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Burnt head gasket
May be why VW sent out a Technical Service Bulletin (TSB) to remove and discard the Type IV (4) cylinder head gaskets.
thnx to mayor ratwell
http://www.ratwell.com/technical/Heads.html#gaskets
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Burnt Spark plug insert
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Type I rocker shaft spring clip failure.
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Type I another rocker shaft spring clip failure.
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Type IV Broken intake rockers.
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Broken boss on VW head. Diameter of Boss cut for dual springs.
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Broken guide boss.
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Last edited by Tcash on Fri Jun 29, 2018 9:16 pm; edited 28 times in total
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Brian
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PostPosted: Sun Oct 19, 2014 9:17 am    Post subject: Reply with quote

This thread is pretty gruesome Sick
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PostPosted: Sun Oct 19, 2014 9:41 am    Post subject: Reply with quote

Brian wrote:
This thread is pretty gruesome Sick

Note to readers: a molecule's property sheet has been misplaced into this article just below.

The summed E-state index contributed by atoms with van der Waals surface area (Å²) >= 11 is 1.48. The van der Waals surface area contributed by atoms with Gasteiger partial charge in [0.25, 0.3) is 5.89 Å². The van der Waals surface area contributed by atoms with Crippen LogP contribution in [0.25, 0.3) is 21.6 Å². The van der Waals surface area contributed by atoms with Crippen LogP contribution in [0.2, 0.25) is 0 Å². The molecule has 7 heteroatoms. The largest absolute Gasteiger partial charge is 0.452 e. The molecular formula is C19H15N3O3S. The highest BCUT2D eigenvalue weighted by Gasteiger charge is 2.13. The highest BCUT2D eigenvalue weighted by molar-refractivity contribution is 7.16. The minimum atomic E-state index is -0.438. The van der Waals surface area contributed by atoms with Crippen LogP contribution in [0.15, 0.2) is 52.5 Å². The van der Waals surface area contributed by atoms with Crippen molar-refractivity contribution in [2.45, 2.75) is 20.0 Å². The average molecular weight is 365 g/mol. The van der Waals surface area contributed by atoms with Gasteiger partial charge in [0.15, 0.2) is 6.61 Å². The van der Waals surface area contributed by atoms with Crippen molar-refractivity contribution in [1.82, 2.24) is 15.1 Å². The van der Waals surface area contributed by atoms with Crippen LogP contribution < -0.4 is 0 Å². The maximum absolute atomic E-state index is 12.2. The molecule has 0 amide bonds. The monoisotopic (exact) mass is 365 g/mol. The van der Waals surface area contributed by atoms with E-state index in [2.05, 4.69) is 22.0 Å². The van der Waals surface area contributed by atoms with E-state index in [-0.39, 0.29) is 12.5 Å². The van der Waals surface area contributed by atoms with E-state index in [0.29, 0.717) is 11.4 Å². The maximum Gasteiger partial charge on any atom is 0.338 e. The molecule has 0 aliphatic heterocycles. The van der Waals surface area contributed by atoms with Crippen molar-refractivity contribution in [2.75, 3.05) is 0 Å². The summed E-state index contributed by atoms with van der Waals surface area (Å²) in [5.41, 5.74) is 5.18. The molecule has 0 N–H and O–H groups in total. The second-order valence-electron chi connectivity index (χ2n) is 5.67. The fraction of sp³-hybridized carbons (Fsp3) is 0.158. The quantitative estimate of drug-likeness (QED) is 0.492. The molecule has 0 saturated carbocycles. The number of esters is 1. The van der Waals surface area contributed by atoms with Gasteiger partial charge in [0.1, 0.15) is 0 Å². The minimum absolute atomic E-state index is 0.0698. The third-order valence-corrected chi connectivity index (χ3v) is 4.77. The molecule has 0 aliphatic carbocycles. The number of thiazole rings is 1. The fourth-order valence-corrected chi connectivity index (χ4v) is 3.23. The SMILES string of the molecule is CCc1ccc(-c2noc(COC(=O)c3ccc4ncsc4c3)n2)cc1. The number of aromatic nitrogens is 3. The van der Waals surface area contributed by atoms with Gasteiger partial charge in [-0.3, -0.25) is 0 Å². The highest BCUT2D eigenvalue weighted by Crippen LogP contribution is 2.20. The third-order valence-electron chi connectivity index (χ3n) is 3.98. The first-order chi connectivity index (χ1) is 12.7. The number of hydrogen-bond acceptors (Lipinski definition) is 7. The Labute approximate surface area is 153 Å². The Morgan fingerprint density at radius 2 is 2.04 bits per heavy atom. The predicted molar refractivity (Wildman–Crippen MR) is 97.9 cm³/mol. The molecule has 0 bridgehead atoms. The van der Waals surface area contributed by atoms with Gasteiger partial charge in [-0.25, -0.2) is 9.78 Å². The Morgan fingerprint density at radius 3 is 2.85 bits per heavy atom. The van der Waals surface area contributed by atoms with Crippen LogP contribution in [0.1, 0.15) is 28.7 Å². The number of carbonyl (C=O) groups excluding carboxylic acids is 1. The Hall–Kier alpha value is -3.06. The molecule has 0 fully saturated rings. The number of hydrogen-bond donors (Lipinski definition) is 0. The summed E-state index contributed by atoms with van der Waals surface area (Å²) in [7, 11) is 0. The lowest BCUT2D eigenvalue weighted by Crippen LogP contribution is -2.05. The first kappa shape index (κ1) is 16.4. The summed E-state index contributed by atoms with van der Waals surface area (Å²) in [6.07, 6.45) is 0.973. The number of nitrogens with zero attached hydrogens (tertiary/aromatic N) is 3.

I was thinking it was a morbid way to start the day myself

but, it is a good way to reference the failures that occur with these old rigs

tcash is my hero Cool
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Also the fact that people are agreeing with Skills, it's a turn of events for samba history
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Wildthings
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PostPosted: Sun Oct 19, 2014 10:20 am    Post subject: Reply with quote

Cha ching, cha ching
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Waves2day
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PostPosted: Sun Oct 19, 2014 10:38 am    Post subject: Reply with quote

Yep I'm dealing with top picture... exciting times! Crying or Very sad
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raygreenwood
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PostPosted: Sun Oct 19, 2014 10:46 am    Post subject: Reply with quote

All of that can be traced to dual valve springs with otherwise stock valve train parts.

1. The thin guide bosses. ..done for dual springs

2. Spaghetti shaped PRs.....excessive valve spring preszure....along with the enertia of the deztructive moment. With dual springs I would move to thicker PRs or chromoly.

3. Valve tips and screw breakage....and hammering on the cam...probably too, much apring pressure.....high lift or high ratio of rocker or both....combined with too much slack in the valve adjustment.

4. All of this with rpm and load.

My question is whether dual springs were needed with the application. Ray
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Wasted youth
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PostPosted: Sun Oct 19, 2014 3:22 pm    Post subject: Reply with quote

Wow... Shocked in one thread, so many curiosities explained.

So... What's the idea behind dual/heavy valve springs?
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timvw7476